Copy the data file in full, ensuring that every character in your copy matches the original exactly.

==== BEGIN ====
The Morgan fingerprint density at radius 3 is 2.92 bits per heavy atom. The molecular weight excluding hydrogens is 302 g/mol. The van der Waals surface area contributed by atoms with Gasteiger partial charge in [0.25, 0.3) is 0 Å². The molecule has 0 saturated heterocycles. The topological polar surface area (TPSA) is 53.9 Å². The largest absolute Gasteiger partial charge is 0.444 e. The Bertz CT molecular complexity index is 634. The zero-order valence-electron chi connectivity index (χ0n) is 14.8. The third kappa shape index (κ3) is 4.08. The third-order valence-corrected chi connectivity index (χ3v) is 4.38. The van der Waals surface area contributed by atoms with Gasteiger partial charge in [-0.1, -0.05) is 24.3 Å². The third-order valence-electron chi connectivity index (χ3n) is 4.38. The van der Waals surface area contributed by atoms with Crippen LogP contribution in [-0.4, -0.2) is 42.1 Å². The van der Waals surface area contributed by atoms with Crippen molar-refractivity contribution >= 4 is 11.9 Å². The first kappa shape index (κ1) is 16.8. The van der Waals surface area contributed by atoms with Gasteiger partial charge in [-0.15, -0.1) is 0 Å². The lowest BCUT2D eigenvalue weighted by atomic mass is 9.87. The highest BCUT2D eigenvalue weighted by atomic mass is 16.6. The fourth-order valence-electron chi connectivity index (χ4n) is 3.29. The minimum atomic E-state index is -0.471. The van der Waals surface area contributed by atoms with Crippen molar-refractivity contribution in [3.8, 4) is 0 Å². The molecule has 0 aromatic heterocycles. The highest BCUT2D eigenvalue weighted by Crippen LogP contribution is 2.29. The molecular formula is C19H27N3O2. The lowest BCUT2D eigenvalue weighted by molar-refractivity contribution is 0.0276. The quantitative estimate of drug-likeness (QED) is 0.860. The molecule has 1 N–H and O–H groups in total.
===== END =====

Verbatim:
The Morgan fingerprint density at radius 3 is 2.92 bits per heavy atom. The molecular weight excluding hydrogens is 302 g/mol. The van der Waals surface area contributed by atoms with Gasteiger partial charge in [0.25, 0.3) is 0 Å². The molecule has 0 saturated heterocycles. The topological polar surface area (TPSA) is 53.9 Å². The largest absolute Gasteiger partial charge is 0.444 e. The Bertz CT molecular complexity index is 634. The zero-order valence-electron chi connectivity index (χ0n) is 14.8. The third kappa shape index (κ3) is 4.08. The third-order valence-corrected chi connectivity index (χ3v) is 4.38. The van der Waals surface area contributed by atoms with Gasteiger partial charge in [-0.1, -0.05) is 24.3 Å². The third-order valence-electron chi connectivity index (χ3n) is 4.38. The van der Waals surface area contributed by atoms with Crippen LogP contribution in [-0.4, -0.2) is 42.1 Å². The van der Waals surface area contributed by atoms with Crippen molar-refractivity contribution >= 4 is 11.9 Å². The first kappa shape index (κ1) is 16.8. The van der Waals surface area contributed by atoms with Gasteiger partial charge in [-0.15, -0.1) is 0 Å². The lowest BCUT2D eigenvalue weighted by atomic mass is 9.87. The highest BCUT2D eigenvalue weighted by atomic mass is 16.6. The fourth-order valence-electron chi connectivity index (χ4n) is 3.29. The minimum atomic E-state index is -0.471. The van der Waals surface area contributed by atoms with Crippen molar-refractivity contribution in [3.8, 4) is 0 Å². The molecule has 0 aromatic heterocycles. The highest BCUT2D eigenvalue weighted by Crippen LogP contribution is 2.29. The molecular formula is C19H27N3O2. The lowest BCUT2D eigenvalue weighted by molar-refractivity contribution is 0.0276. The quantitative estimate of drug-likeness (QED) is 0.860. The molecule has 1 N–H and O–H groups in total.